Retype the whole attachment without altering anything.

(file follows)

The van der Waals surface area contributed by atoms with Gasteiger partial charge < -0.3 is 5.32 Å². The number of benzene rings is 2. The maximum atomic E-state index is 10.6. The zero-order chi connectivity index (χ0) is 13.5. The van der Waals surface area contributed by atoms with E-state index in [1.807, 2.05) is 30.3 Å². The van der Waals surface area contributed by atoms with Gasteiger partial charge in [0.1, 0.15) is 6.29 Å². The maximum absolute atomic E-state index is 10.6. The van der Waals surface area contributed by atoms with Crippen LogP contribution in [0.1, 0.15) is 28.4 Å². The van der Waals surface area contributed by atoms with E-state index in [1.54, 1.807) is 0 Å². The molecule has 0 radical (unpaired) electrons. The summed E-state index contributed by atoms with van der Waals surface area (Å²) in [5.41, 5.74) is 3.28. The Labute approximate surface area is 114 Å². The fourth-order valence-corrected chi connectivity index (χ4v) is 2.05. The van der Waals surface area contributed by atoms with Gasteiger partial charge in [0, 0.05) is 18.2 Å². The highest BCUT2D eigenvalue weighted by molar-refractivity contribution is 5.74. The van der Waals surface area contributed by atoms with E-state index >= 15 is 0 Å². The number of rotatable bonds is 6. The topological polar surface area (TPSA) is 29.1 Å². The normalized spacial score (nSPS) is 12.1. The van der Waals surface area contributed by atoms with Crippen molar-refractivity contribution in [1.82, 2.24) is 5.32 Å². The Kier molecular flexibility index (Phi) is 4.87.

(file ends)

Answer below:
The van der Waals surface area contributed by atoms with Gasteiger partial charge < -0.3 is 5.32 Å². The number of benzene rings is 2. The maximum atomic E-state index is 10.6. The zero-order chi connectivity index (χ0) is 13.5. The van der Waals surface area contributed by atoms with E-state index in [1.807, 2.05) is 30.3 Å². The van der Waals surface area contributed by atoms with Gasteiger partial charge in [0.1, 0.15) is 6.29 Å². The maximum absolute atomic E-state index is 10.6. The van der Waals surface area contributed by atoms with Crippen LogP contribution in [0.1, 0.15) is 28.4 Å². The van der Waals surface area contributed by atoms with E-state index in [1.54, 1.807) is 0 Å². The molecule has 0 radical (unpaired) electrons. The summed E-state index contributed by atoms with van der Waals surface area (Å²) in [5.41, 5.74) is 3.28. The Labute approximate surface area is 114 Å². The fourth-order valence-corrected chi connectivity index (χ4v) is 2.05. The van der Waals surface area contributed by atoms with Gasteiger partial charge in [0, 0.05) is 18.2 Å². The highest BCUT2D eigenvalue weighted by molar-refractivity contribution is 5.74. The van der Waals surface area contributed by atoms with E-state index >= 15 is 0 Å². The number of rotatable bonds is 6. The topological polar surface area (TPSA) is 29.1 Å². The normalized spacial score (nSPS) is 12.1. The van der Waals surface area contributed by atoms with Crippen molar-refractivity contribution in [1.82, 2.24) is 5.32 Å². The Kier molecular flexibility index (Phi) is 4.87.